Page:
By letting go of attachment to the outcome, you actually make the realization of the goal more likely.One way of practicing detachment is to tell yourself “I want this to happen, but if it doesn’t happen, it may be for a good reason.” This is one way of letting go of the coveted outcome.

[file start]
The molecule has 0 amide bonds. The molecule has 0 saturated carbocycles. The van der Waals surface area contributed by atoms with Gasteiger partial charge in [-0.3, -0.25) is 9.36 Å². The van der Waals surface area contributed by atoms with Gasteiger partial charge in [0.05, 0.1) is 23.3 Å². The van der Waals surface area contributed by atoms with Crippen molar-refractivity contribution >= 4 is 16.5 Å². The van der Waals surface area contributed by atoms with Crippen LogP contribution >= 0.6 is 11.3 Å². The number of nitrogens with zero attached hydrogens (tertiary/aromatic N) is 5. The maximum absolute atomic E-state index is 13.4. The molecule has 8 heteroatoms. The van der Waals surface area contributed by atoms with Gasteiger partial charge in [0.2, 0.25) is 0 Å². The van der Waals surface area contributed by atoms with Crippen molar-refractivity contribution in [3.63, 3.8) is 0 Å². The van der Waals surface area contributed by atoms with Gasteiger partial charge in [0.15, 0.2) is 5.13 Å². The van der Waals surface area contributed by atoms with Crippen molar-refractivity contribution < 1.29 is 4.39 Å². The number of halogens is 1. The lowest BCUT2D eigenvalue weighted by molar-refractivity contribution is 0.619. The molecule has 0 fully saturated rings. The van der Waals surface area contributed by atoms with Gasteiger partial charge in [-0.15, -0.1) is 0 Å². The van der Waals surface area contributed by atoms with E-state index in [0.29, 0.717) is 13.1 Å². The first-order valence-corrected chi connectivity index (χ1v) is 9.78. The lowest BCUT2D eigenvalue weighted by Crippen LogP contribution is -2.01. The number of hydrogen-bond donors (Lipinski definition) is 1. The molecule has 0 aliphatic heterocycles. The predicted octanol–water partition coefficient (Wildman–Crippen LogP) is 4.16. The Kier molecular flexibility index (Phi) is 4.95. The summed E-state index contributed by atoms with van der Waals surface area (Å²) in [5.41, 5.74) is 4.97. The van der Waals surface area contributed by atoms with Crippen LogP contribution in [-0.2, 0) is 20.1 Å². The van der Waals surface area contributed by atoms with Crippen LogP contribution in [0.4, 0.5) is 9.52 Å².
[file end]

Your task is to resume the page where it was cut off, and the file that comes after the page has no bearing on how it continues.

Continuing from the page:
I was raised in a utopian community based on meditation that deified our guru, Maharishi Mahesh Yogi, who said he was enlightened and encouraged all of us to achieve his state of “24-hour bliss.” I developed a long-standing dislike of men who stood on stages and told people to emulate them. Despite having book after book on the best-seller list for years, Tolle said he was modest in his habits, citing a new Lexus SUV and a nice condo as his biggest splurges.But I still was dissatisfied, always looking just around the corner.It was always 'when I get there then my life will be perfect'.Hey all, I have not written anything on this site in a good while--I also couldn't help but notice this newer "thread"--but if I may--to reiterate my dismay and alarm at my old friend, Eckhart--as happenstance has it, I came across an article today posted on one of my favorite websites--it's an article that USA TODAY put out TODAY--and there's an excerpt where the reporter describes Eckhart's features-but it's where he/she states:..."ice blue eyes that match his Jaguar" I had to laugh. I believe anyone with an ability to discern should pay very close attention to that one. And when you know things from both sides, there's just that added chill... Often mere mortals are completely blind to their own pathology. As one who was truly wizened, stated: "By their deeds you shall know them" Truly.Eckhart Tolle's book has taught me how to feel peaceful, find the path to great relationships and become aware of the miracle of the moment. I've become a witness to the thoughts and I don't react - instead I giggle at how absurd they are! This is the moment and it's all I have I used to think I lived in the moment.